Wildlife: Hawthorn is a source of food and shelter (especially in winter) for birds and mammals, as well as an important source of nectar for insects. It also provides food for the larvae of many butterflies and moths.

Bonsai: Many species of hawthorn can be used for bonsai, including common hawthorn (C. monogyna), Japanese hawthorn (C. cuneata), thornless hawthorn (C. nitida), and ornamental varieties like Crataegus lavigata ‘Paul’s scarlet’.

Other Uses: First Nations people of Western Canada used the thorns as fish hooks and for minor surgeries.

Mara’s Uses: Although Mara would likely use hawthorn in tonics for her clients, its traditional use against vampires might leave her a little reluctant.

Further Reading:

Aspasia S. Bissas books: Love Lies Bleeding, Blood Magic, Tooth & Claw, book, books, free book, free books, freebies, freebie, free ebook, free ebooks, vampire, vampires, dark fantasy, dark romance, historical fiction, gothic fiction, gothic fantasy, urban fantasy, paranormal, supernatural, horror, dark reads, indie author, indie fiction, strong female protagonist, aspasiasbissas.com

Love Lies Bleeding: Smashwords, Barnes & Noble, Kobo, Apple Books
FREE Blood Magic: Smashwords, Barnes & Noble, Kobo, Apple Books
FREE Tooth & Claw: Smashwords, Barnes & Noble, Kobo, Apple Books

If you prefer paperback, use this link to order Love Lies Bleeding from Bookshop – a portion of each sale goes directly to independent bookstores, as well as to myself. Thank you for supporting indie! ♥

Wikipedia: Crataegus

Vampires: Hawthorn

Six Ways to Stop a Vampire

WebMD

Mt. Sinai

How to Grow Hawthorns

Hardy Fruit Tree- Hawthorn

Gardening 101: Hawthorn

Hawthorn- a Foraging Guide

Hawthorn- bride of the hedgerow

Hawthorn- Tree of the Wee Folk

Hawthorn as Bonsai

Cheers,

Aspasía S. Bissas

Vampire’s Garden: Bleeding Tooth Fungus

Vampire's Garden: Bleeding Tooth Fungus, blog post by Aspasia S. Bissas, bleeding fungus, devil's tooth, mushroom, mushrooms, bleeding mushroom, edible mushrooms, gross mushrooms, tripophobia, trypophobia, plants, botany, herbs, herbalism, vampire, vampires, aspasiasbissas.com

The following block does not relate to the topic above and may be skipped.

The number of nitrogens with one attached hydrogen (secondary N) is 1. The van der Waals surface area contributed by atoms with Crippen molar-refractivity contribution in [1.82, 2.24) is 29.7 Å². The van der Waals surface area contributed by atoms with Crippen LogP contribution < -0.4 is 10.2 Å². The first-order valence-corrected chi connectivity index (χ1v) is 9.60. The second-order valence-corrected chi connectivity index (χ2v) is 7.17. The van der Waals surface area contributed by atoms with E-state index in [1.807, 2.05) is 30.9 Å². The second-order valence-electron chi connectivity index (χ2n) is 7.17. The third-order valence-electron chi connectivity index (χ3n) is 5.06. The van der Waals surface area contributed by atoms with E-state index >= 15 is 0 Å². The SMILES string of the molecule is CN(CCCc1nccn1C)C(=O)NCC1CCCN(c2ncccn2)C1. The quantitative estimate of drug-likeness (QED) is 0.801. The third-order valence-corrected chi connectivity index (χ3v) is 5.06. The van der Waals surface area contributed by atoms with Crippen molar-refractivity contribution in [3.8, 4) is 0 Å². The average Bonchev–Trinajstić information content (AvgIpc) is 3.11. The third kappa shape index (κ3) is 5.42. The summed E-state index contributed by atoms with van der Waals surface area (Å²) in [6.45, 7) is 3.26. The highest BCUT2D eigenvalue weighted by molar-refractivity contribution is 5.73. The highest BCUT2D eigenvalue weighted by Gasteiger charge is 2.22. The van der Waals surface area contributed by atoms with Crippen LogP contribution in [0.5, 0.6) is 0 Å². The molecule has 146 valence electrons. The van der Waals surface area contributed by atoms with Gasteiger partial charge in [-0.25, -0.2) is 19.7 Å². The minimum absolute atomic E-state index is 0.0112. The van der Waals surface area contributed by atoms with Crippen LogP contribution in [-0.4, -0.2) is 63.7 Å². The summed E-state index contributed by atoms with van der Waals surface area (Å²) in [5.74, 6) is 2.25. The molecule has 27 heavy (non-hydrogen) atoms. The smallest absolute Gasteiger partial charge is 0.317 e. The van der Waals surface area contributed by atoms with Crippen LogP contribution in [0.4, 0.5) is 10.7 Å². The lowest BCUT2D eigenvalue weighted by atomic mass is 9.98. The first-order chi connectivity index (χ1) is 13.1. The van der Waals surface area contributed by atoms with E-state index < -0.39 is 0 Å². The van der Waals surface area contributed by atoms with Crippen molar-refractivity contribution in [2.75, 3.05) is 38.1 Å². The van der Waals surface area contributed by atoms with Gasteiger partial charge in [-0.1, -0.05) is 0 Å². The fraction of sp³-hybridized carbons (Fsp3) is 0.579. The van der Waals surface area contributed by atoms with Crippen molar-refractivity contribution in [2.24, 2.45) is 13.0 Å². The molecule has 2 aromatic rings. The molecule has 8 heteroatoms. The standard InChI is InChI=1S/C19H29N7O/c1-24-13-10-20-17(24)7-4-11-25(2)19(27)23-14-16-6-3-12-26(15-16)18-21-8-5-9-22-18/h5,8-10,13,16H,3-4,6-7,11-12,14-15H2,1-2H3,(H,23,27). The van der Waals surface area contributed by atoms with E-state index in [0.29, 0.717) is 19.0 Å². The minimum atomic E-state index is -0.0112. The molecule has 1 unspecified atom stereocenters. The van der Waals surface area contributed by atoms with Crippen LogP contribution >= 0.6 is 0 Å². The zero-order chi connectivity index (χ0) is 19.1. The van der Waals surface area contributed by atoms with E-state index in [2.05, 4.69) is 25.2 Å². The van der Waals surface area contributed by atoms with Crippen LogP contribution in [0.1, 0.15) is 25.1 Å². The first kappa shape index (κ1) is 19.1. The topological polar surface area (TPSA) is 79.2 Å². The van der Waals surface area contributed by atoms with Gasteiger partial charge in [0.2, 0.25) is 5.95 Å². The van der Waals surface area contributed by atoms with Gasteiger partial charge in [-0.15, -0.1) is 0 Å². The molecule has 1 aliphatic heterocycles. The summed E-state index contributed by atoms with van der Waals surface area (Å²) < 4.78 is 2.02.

Love Lies Bleeding‘s readers know that main character Mara is both a vampire and a botanist. Trained when she was still human, she continues to study plants and have a garden. This post is tenth in a series exploring Mara’s plants. Are you interested in botany, gardening, or plant lore? So are some vampires…

Please note: Medicinal uses are given for informational purposes only. Always consult a medical professional before diagnosing or treating yourself or anyone else.

Botanical Name: Hydnellum peckii

Common Names: strawberries and cream, bleeding Hydnellum, bleeding fungus, red-juice tooth, devil’s tooth, Peck’s hydnum, bile tooth

History: Found mainly in North America and Europe, bleeding tooth fungus forms mutually beneficial relationships with mature coniferous trees. Its spores are “on the surface of vertical spines or tooth-like projections that hang from the undersurface of the fruit bodies” (1). As the fungus ages, it dries out, losing its bloody appearance and becoming a nondescript shade of brown or black. Bleeding tooth fungus bioaccumulates the heavy metal caesium. Although documented by humans for only about a hundred years, bleeding tooth fungus’s roots (no pun intended) go back hundreds of millions of years.

Language of Flowers Meaning: None

Cultivation: It prefers to grow in mature forested alpine and sub-alpine regions, so cultivating it isn’t really an option.

Uses:

Medicinal: Although scientists aren’t sure what the red substance that oozes out of bleeding tooth fungus is exactly, they have found that it contains a pigment with anticoagulant and antibacterial properties. It also contains another substance that may be beneficial in treating Alzheimer’s disease. It is currently undergoing trials to determine its potential medical uses.

Culinary: It’s technically edible (in that it isn’t poisonous), with a peppery and strongly bitter taste that doesn’t go away even when dried. While it can be eaten, whether anyone actually wants to eat it is another matter.

Dye: The dried fungus produces a beige or tan dye. It can also be combined with iron or alum for shades of blue and green.

Mara’s Uses: Mara mentions it in Love Lies Bleeding as a potentially useful plant she needs to learn more about.

(1) https://en.wikipedia.org/wiki/Hydnellum_peckii

Further Reading

Love Lies Bleeding by Aspasia S. Bissas, Blood Magic by Aspasia S. Bissas, Tooth & Claw by Aspasia S. Bissas, books, free books, vampire, vampires, dark fantasy, gothic, urban fantasy, paranormal, supernatural, strong female protagonist, aspasiasbissas.com

Love Lies Bleeding: Smashwords, Barnes & Noble, Kobo, Apple Books
FREE Blood Magic: Smashwords, Barnes & Noble, Kobo, Apple Books
FREE Tooth & Claw: Smashwords, Barnes & Noble, Kobo, Apple Books

If you prefer a good paperback to an ebook, use this link to order Love Lies Bleeding from Bookshop – a portion of each sale goes directly to independent bookstores, as well as to myself. Thank you for supporting indie! ♥

This bizarre B.C. mushroom looks like a tooth oozing thick red blood

What is bleeding tooth fungus?

Weird and Wonderful Creatures: Bleeding Tooth Fungus

The Bleeding Tooth Fungus (Hydnellum peckii)

Hydnellum peckii: The Ultimate Mushroom Guide

Mushrooms for Color

Mushroom Dyeing

Spooky Story

Wikipedia

Cheers,

Aspasía S. Bissas

%d bloggers like this: